Reflections


Pastor's Message for the Month


November 2022

Thanksgiving for Past, Present, and Future

 

by Pastor Benjamin Dolby
All Saints Lutheran Church

 

The truth about life is the juxtaposition between so much being broken and so much to be thankful for. We are hopelessly broken creatures living in a terribly broken world. In stark contrast to this bitter truth is the truth that there is so much to be thankful for.

I invite you to ponder your favorite Thanksgiving memory; was it from a recent year or from many years ago? Was it a memory of the fellowship in preparing the house and the food for family and beloved friends? Or do you remember the delicious dessert brought by a grandmother or friend? Or, if you are anything like me, the memory of the morning football game outside with the laughter of kids and grown-ups, the crunching of autumn leaves underfoot…while we try to live out our football dreams without a hospital visit before the Thanksgiving feast with gathered loved ones.

The gift to gather around a meal and share the gift of fellowship with family and friends at Thanksgiving mirrors the incredible wealth we experience as Christians every week. Think about it…God gathers us around his table to receive his eternal gifts of forgiveness, joy, and hope in his Word and Sacraments even as we still live as pilgrims, sojourners in a broken, sorrow-filled world. There is so much to be thankful for even as we acknowledge how difficult it is to look at the world around us and even the broken state of our own heart, mind, and soul. God provides us sustenance for our earthly journey in himself and his gifts to us!

As I remember Thanksgiving memories from the near and long-ago past, I see so many beloved faces and hear so many voices from those no longer with us among the living on earth. I miss them terribly. Even as I deal with that bitter sorrow, I am comforted in knowing that reality is much more than the present longing for the past while simultaneously being thankful in the present. As we begin the month of November, I am thankful that because of the accomplished work of God through his Son, Jesus, Christ, the faces I no longer see and the voices I no longer hear are not something doomed to remain in the past, dead, and gone. I am thankful for Jesus giving us hope that the past and present indeed have a future in him.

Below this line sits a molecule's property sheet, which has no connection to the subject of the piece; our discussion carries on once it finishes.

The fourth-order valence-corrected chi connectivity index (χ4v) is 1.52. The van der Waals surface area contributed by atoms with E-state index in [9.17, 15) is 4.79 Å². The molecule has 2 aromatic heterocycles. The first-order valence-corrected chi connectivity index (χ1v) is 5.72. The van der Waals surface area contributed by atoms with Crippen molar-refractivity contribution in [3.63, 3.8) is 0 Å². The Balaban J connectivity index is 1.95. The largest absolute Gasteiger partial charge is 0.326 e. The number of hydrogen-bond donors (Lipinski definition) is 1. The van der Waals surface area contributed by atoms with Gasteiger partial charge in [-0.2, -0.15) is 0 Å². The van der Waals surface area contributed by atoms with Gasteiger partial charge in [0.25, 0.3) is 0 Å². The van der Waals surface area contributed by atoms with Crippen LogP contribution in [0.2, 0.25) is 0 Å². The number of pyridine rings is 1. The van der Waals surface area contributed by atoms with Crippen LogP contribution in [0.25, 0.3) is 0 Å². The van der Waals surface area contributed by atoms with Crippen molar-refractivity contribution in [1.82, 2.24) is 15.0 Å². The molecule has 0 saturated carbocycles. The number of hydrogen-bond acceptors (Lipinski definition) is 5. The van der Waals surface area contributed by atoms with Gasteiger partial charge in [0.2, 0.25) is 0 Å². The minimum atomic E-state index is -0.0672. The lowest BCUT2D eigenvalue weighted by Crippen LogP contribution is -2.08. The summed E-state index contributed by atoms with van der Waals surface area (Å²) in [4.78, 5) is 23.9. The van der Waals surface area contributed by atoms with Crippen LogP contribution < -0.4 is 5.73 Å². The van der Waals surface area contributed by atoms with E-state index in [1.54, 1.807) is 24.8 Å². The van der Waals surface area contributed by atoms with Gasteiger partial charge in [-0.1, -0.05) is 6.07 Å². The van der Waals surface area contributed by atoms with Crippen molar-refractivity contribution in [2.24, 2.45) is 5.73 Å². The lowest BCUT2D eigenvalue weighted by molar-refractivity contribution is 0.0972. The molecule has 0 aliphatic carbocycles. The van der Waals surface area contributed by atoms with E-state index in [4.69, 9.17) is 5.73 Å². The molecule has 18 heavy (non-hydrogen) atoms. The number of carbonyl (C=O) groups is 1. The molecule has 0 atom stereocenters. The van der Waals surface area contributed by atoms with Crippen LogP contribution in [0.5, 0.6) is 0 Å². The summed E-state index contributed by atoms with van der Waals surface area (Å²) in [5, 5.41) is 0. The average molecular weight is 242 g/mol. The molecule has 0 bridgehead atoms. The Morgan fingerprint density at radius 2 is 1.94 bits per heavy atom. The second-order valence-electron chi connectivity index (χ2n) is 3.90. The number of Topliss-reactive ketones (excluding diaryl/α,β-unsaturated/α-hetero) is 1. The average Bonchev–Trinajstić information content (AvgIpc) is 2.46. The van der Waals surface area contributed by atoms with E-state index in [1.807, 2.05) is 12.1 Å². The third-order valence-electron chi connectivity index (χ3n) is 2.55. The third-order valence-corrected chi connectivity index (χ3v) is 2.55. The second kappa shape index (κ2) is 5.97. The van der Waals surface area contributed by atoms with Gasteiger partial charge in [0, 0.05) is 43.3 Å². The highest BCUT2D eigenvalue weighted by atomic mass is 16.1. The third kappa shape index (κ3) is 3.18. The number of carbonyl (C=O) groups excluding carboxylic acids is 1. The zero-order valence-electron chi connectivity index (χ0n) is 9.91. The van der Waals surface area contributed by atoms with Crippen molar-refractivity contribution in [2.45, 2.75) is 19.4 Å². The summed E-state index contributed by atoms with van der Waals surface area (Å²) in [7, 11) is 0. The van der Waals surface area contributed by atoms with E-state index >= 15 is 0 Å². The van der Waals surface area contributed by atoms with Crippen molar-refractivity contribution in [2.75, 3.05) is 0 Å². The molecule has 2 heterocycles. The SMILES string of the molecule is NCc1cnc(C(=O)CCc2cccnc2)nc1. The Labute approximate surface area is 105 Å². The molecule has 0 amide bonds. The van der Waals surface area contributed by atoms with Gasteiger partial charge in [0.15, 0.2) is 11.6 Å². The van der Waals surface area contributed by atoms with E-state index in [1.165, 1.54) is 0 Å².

I believe in the Holy Spirit, the holy *catholic Church, the communion of saints, the forgiveness of sins, the resurrection of the body, and the life + everlasting. Amen.

What does this mean? … In this Christian church he daily and richly forgives all my sins and the sins of all believers.

On the Last Day he will raise me and all the dead, and give eternal life to me and all believers in Christ. This is most certainly true.

I give thanks for the truth of God’s eternal gifts meaning so much for us in the present. God brings us comfort as we deal with the truth of our present reality – the juxtaposition of the world being broken and yet, we have so much to be thankful for. I am thankful for the daily bread of God’s Word that applies to all of us among the living. It is good to have time to give thanks for our one and only hope, the Savior, Jesus Christ, Victor over Sin, Devil, and Death. May we hear him and share him as we still have days afforded to us on earth!

And many of those who sleep in the dust of the earth shall awake, some to everlasting life, and some to shame and everlasting contempt. – Daniel 12:2

Jesus said, “All who are in the tombs will hear his voice and come out, those who have done good to the resurrection of life, and those who have done evil to the resurrection of judgment.” – John 5:28-29

So it is with the resurrection of the dead. What is sown is perishable; what is raised is imperishable. It is sown in dishonor; it is raised in glory. It is sown in weakness; it is raised in power. – 1 Corinthians 15:42-43

Christ will transform our lowly body to be like his glorious body. – Philippians 3:21

May we be blessed to receive, remember, recite, and re-share the Good News God gives to us in this month of thankfulness and every future month he affords us on earth. In Jesus’ name. Amen!

In Christ,

Pastor Dolby


October 2022

Recalling Hope in Autumn Leaves

 

by Pastor Benjamin Dolby
All Saints Lutheran Church